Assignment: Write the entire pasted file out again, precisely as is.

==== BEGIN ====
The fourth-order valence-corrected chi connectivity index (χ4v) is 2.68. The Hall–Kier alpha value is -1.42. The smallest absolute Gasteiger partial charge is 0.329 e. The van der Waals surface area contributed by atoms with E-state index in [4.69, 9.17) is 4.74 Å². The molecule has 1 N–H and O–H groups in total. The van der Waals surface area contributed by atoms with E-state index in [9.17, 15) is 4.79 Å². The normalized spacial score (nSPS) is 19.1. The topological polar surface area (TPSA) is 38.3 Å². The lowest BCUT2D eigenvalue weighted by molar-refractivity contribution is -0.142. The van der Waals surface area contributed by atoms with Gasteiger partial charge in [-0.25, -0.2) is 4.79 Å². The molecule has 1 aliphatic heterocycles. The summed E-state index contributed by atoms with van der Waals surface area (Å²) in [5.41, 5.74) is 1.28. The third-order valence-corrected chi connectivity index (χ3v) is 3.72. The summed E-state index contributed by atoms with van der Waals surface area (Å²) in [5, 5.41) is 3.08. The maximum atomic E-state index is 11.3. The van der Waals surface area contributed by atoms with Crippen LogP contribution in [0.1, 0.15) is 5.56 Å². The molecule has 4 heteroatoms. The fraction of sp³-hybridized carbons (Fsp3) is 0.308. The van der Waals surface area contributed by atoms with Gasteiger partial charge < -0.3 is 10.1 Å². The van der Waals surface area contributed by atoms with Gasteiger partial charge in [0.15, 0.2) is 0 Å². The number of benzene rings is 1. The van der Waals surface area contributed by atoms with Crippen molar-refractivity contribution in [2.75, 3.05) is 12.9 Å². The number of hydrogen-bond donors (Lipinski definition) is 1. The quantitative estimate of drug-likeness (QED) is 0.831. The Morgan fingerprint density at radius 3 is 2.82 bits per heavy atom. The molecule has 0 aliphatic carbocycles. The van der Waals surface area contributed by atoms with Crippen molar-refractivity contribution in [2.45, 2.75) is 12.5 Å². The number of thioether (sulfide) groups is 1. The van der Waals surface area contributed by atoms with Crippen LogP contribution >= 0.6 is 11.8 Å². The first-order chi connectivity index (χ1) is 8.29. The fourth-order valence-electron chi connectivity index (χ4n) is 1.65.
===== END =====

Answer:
The fourth-order valence-corrected chi connectivity index (χ4v) is 2.68. The Hall–Kier alpha value is -1.42. The smallest absolute Gasteiger partial charge is 0.329 e. The van der Waals surface area contributed by atoms with E-state index in [4.69, 9.17) is 4.74 Å². The molecule has 1 N–H and O–H groups in total. The van der Waals surface area contributed by atoms with E-state index in [9.17, 15) is 4.79 Å². The normalized spacial score (nSPS) is 19.1. The topological polar surface area (TPSA) is 38.3 Å². The lowest BCUT2D eigenvalue weighted by molar-refractivity contribution is -0.142. The van der Waals surface area contributed by atoms with Gasteiger partial charge in [-0.25, -0.2) is 4.79 Å². The molecule has 1 aliphatic heterocycles. The summed E-state index contributed by atoms with van der Waals surface area (Å²) in [5.41, 5.74) is 1.28. The third-order valence-corrected chi connectivity index (χ3v) is 3.72. The summed E-state index contributed by atoms with van der Waals surface area (Å²) in [5, 5.41) is 3.08. The maximum atomic E-state index is 11.3. The van der Waals surface area contributed by atoms with Crippen LogP contribution in [0.1, 0.15) is 5.56 Å². The molecule has 4 heteroatoms. The fraction of sp³-hybridized carbons (Fsp3) is 0.308. The van der Waals surface area contributed by atoms with Gasteiger partial charge < -0.3 is 10.1 Å². The van der Waals surface area contributed by atoms with Gasteiger partial charge in [0.15, 0.2) is 0 Å². The number of benzene rings is 1. The van der Waals surface area contributed by atoms with Crippen molar-refractivity contribution in [2.75, 3.05) is 12.9 Å². The number of hydrogen-bond donors (Lipinski definition) is 1. The quantitative estimate of drug-likeness (QED) is 0.831. The Morgan fingerprint density at radius 3 is 2.82 bits per heavy atom. The molecule has 0 aliphatic carbocycles. The van der Waals surface area contributed by atoms with Crippen molar-refractivity contribution in [2.45, 2.75) is 12.5 Å². The number of thioether (sulfide) groups is 1. The van der Waals surface area contributed by atoms with Crippen LogP contribution >= 0.6 is 11.8 Å². The first-order chi connectivity index (χ1) is 8.29. The fourth-order valence-electron chi connectivity index (χ4n) is 1.65.